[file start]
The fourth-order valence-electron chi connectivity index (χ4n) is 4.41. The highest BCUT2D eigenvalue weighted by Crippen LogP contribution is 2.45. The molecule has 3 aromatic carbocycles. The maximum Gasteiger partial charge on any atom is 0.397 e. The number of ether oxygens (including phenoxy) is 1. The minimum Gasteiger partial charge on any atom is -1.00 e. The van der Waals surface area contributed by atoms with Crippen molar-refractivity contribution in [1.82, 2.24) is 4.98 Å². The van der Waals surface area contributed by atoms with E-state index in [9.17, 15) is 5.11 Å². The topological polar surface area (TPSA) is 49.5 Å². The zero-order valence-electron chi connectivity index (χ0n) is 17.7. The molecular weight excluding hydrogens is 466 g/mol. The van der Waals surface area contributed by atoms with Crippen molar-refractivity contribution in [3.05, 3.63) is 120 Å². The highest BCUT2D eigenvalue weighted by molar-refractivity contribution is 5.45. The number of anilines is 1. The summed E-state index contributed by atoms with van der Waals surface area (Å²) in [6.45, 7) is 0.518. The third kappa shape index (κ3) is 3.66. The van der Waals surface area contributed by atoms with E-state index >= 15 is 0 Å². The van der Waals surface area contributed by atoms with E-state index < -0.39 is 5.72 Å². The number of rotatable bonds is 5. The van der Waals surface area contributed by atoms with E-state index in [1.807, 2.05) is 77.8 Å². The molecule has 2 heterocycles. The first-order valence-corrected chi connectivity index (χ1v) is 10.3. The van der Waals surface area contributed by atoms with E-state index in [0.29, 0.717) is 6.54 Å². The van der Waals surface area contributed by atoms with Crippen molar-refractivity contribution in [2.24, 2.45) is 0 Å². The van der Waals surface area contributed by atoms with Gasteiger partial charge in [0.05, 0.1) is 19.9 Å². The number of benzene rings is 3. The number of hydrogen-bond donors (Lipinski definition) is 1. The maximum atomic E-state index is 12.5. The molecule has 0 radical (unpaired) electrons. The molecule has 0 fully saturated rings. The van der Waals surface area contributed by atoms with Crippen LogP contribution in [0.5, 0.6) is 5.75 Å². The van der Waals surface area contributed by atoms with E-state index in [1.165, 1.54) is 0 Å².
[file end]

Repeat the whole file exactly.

The fourth-order valence-electron chi connectivity index (χ4n) is 4.41. The highest BCUT2D eigenvalue weighted by Crippen LogP contribution is 2.45. The molecule has 3 aromatic carbocycles. The maximum Gasteiger partial charge on any atom is 0.397 e. The number of ether oxygens (including phenoxy) is 1. The minimum Gasteiger partial charge on any atom is -1.00 e. The van der Waals surface area contributed by atoms with Crippen molar-refractivity contribution in [1.82, 2.24) is 4.98 Å². The van der Waals surface area contributed by atoms with E-state index in [9.17, 15) is 5.11 Å². The topological polar surface area (TPSA) is 49.5 Å². The zero-order valence-electron chi connectivity index (χ0n) is 17.7. The molecular weight excluding hydrogens is 466 g/mol. The van der Waals surface area contributed by atoms with Crippen molar-refractivity contribution in [3.05, 3.63) is 120 Å². The highest BCUT2D eigenvalue weighted by molar-refractivity contribution is 5.45. The number of anilines is 1. The summed E-state index contributed by atoms with van der Waals surface area (Å²) in [6.45, 7) is 0.518. The third kappa shape index (κ3) is 3.66. The van der Waals surface area contributed by atoms with E-state index >= 15 is 0 Å². The van der Waals surface area contributed by atoms with E-state index < -0.39 is 5.72 Å². The number of rotatable bonds is 5. The van der Waals surface area contributed by atoms with E-state index in [1.807, 2.05) is 77.8 Å². The molecule has 2 heterocycles. The first-order valence-corrected chi connectivity index (χ1v) is 10.3. The van der Waals surface area contributed by atoms with E-state index in [0.29, 0.717) is 6.54 Å². The van der Waals surface area contributed by atoms with Crippen molar-refractivity contribution in [2.24, 2.45) is 0 Å². The van der Waals surface area contributed by atoms with Gasteiger partial charge in [0.05, 0.1) is 19.9 Å². The number of benzene rings is 3. The number of hydrogen-bond donors (Lipinski definition) is 1. The maximum atomic E-state index is 12.5. The molecule has 0 radical (unpaired) electrons. The molecule has 0 fully saturated rings. The van der Waals surface area contributed by atoms with Crippen LogP contribution in [0.5, 0.6) is 5.75 Å². The van der Waals surface area contributed by atoms with E-state index in [1.165, 1.54) is 0 Å².